There are many strong and intriguing female characters, Lizzie Hexam, for example,  goes against expectations when she refuses to marry Bradley Headstone. Lizzie is a strong independent woman, who worked in a paper mill. Headstone would have been an excellent match for her by social class, according to norms of the time, however, Lizzie does not love him. Bradley Headstone is a schoolmaster, with a very dark side.

Our Mutual Friend Miss Wren and Riah
Mr Riah and Jenny Wren, two of the more sympathetic characters in the tale.

John Harmon, whose corpse was supposedly fished out the Thames, was returning to England for his inheritance, his father having made a fortune out of dust, literally. The Harmon estate had mounds and mounds of dust accumulated over the years. The fortunes of the estate go to two faithful servants of the Harmons, Mr and Mrs Boffin. Mr Boffin is ill educated but known as the “Golden Dustman” because of his newly gained wealth. This wealth attracts those who may have earlier shunned the Boffins. There is a lot of hypocrisy about and Dickens coins a term “Podsnappery” – an attitude toward life marked by complacency and a refusal to recognize unpleasant facts, epitomised by his character Mr Podsnap. Like latter day Brexiteers, the Podsnaps look down on foreigners  who can’t speak English well ‘Our Language,’ said Mr Podsnap, with a gracious consciousness of being always right, ‘is Difficult. Ours is a Copious Language, and Trying to Strangers.”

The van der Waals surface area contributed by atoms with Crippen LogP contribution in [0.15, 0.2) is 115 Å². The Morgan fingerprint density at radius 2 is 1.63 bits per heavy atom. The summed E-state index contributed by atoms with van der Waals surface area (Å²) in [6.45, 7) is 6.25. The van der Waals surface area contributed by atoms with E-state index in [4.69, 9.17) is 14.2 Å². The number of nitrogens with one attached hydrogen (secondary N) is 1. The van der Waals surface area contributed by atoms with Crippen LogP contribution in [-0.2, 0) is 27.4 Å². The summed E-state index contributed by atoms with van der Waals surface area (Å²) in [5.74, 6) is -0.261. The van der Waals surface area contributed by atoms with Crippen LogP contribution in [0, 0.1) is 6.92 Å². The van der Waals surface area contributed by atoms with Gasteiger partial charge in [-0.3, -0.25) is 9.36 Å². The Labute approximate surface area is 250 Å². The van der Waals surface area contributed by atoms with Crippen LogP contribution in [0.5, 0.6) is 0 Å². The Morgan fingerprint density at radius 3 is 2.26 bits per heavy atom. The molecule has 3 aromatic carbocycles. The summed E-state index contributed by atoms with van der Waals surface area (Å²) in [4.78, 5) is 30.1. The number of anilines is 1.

There is a wonderful array of truly Dickensian characters. There are also lovely descriptions “the staring black and white letters upon wharves and warehouses ‘looked,’ said Eugene to Mortimer, ‘like inscriptions over the graves of dead businesses.’ Dickens would famously take long walks like Eugene Wrayburn in the novel, around the London streets after dark and this undoubtedly inspired his writings.

The novel is both dark and comic, like the best of Dickens works.

“Being an orphan of a chubby conformation, he then took to rolling, and had rolled into the gutter before they could come up.”